Once upon a time, Tim Burton wrote an illustrated book of short poems called The Melancholy Death of Oyster Boy & Other Stories in which the goth icon lovingly rendered a range of freakish kids and their adventures. The book was gleefully received by his fans and critics alike in 1997, some even hoped he may one day put his gallery of ghastly misfits up on the big screen.
With the director’s adaptation of Ransom Riggs’ novel Miss Peregrine’s Home for Peculiar Children, he’s ostensibly realized those hopes and has revitalized his morbid mojo in the process. But as much as he delights in playing with a cast of characters that could have just as easily leapt from his mind instead of the source material, Burton still sulks when it comes to doing his chores.
THE DREAM TEAM
The glove-fitting nature of Riggs’ 2012 novel doesn’t just apply to Tim Burton’s sensibilities, it also slips just as neatly on its screenwriter’s hand too. Jane Goldman is the go-to lady for adapting teenage flights of fancy in the present day and she does sterling work again here, despite having to wrangle a plot that can kindly be described as “elaborate” into a two-hour running time. The likes of Kingsman: The Secret Service and Kick Ass have proven time and again that she’s probably the best writer of teenage characters since John Hughes but it’s her experience in writing X-Men: First Class that serves her best here.
It would surprise no one if the pitch to 20th Century Fox to option the novel had been “It’s the X-Men meets Harry Potter” and certainly the first half of that is true. Miss Peregrine’s “home” bears some parallels with Dr. Xavier’s School for Gifted Youngsters: she takes in children with “peculiarities”, teaches them how to use their abilities responsibly as well as protecting them from a world that wouldn’t accept them in a house that’s locked in a Groundhog Day-like loop ensuring the children never grow old. Likewise, just as there are peculiars who use their powers for good, there are also those that use them for harm who are constantly hunting for these loops to harvest the eyes of other peculiars (we’ll be heading firmly into “tl;dr” territory in explaining why that is).
After a first act that is functional at best, Aja Butterfield -in surely his swansong as a wide-eyed urchin here- is our protagonist/surrogate who happens across the ruins of the children’s home in the modern day having been led there by the mysterious death of his grandfather (Terence Stamp) and is promptly led back in time to 1943 to see the house in its full glory in Britain during World War II. It’s during this second act where the film really shines as we meet the kids and Burton delights in showing off their abilities which are equal parts dark and ethereal, useful and useless.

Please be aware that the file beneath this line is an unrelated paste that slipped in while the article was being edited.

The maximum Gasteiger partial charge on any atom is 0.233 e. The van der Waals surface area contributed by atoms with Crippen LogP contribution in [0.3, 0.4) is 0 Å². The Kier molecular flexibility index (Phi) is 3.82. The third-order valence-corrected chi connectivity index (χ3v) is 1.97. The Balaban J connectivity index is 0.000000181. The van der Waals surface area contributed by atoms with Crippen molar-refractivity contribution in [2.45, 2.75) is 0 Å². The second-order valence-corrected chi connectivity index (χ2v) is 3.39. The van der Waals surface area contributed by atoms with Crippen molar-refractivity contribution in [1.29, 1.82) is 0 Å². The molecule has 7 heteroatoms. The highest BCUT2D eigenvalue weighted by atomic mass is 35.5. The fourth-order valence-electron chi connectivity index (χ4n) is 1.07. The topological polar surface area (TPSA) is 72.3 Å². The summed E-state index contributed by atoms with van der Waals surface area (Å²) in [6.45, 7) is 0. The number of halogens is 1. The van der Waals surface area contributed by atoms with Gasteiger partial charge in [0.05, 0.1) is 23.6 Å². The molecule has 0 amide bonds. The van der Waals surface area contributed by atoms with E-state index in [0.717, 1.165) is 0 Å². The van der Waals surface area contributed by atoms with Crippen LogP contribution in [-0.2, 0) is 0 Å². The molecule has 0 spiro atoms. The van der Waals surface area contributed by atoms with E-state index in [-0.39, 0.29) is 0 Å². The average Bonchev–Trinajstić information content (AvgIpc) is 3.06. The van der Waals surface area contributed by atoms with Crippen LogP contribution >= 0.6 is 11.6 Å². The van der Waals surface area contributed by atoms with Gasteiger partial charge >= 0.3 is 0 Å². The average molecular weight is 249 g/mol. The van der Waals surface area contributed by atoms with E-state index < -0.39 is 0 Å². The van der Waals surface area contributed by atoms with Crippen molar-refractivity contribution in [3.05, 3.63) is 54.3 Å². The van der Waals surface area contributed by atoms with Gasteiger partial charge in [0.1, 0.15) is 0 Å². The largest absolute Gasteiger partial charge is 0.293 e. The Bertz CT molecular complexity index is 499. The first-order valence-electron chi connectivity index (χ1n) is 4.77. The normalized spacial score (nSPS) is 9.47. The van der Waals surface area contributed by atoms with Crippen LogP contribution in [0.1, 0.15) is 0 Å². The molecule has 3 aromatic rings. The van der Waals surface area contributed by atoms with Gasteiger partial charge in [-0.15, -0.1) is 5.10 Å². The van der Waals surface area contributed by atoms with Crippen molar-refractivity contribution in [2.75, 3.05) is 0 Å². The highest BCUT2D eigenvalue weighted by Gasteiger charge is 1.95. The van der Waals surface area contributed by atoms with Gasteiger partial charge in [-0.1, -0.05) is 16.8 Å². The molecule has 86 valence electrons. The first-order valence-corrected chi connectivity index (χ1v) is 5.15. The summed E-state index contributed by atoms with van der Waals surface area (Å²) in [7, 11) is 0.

Unfortunately, this second act is indispersed with Butterfield’s Jake returning to the real world which dominated the first act and the only person more bored than audience during these stretches is the director himself which causes vast chasms in the film’s pacing. That pace quickens quick-smart though in the final act as the film’s antagonist, played by Samuel L. Jackson (if you’ve seen Jackson play a villain before then you know what to expect), makes himself and his plans apparent leading to a myriad chain of events, the highlight of which is a Jason and the Argonauts style showdown on Blighty’s very own Blackpool pier.
In terms of content and characters, it’s hard to imagine anyone better -despite a decade’s worth of misfires and indulgence- to realize them than Burton and this is definitely a return to his 90’s form when it comes to production & character design. However, Burton has always been a mediocre storyteller who simply switches to autopilot when he needs to tell instead of show, so it’s difficult to imagine anyone worse to handle a plot and concepts that constantly flirt with convolution.
It’s not entirely his fault that the whole thing feels rushed since so much explanation is necessary to build the world and awareness of its mechanisms which lead to an interminable amount of exposition dumps to meet a hopelessly optimistic 2-hour running time. No doubt 20th Century Fox has eyed this project since the start as a potential franchise so the emphasis here is very much on setting out the stall rather than telling a sweeping, satisfying narrative.
Jane Goldman does what she can to fill out the characters and give some nice inflections of sexual awakenings and moralities of personalities trapped in children’s bodies for too long but eventually the screenplay succumbs to that annoying trait of giving all of the gifted youngsters something to do. One has to wonder if Goldman’s regular collaborator Matthew Vaughn had been calling the shots instead, would we have had a far slicker affair given the British director’s flair for pacing and set-pieces.
And while it’s admirable that the film feels no need to tone down its more ghoulish and strange moments, it also begs the question of who this actually aimed at other than Burton fans -who probably upgraded to Guillermo Del Toro years ago- given how dark the tone can occasionally get. It would be a shame if it can’t find an audience wide enough to kickstart a saga since a sequel free of all the world-building hard labor on show here would be very welcome.
A BEAUTIFULLY REALISED DARK FLIGHT OF FANCY WEIGHED DOWN BY A CROWDED CAST AND NARRATIVE THAT COULD LEAD TO A FAILURE TO LAUNCH.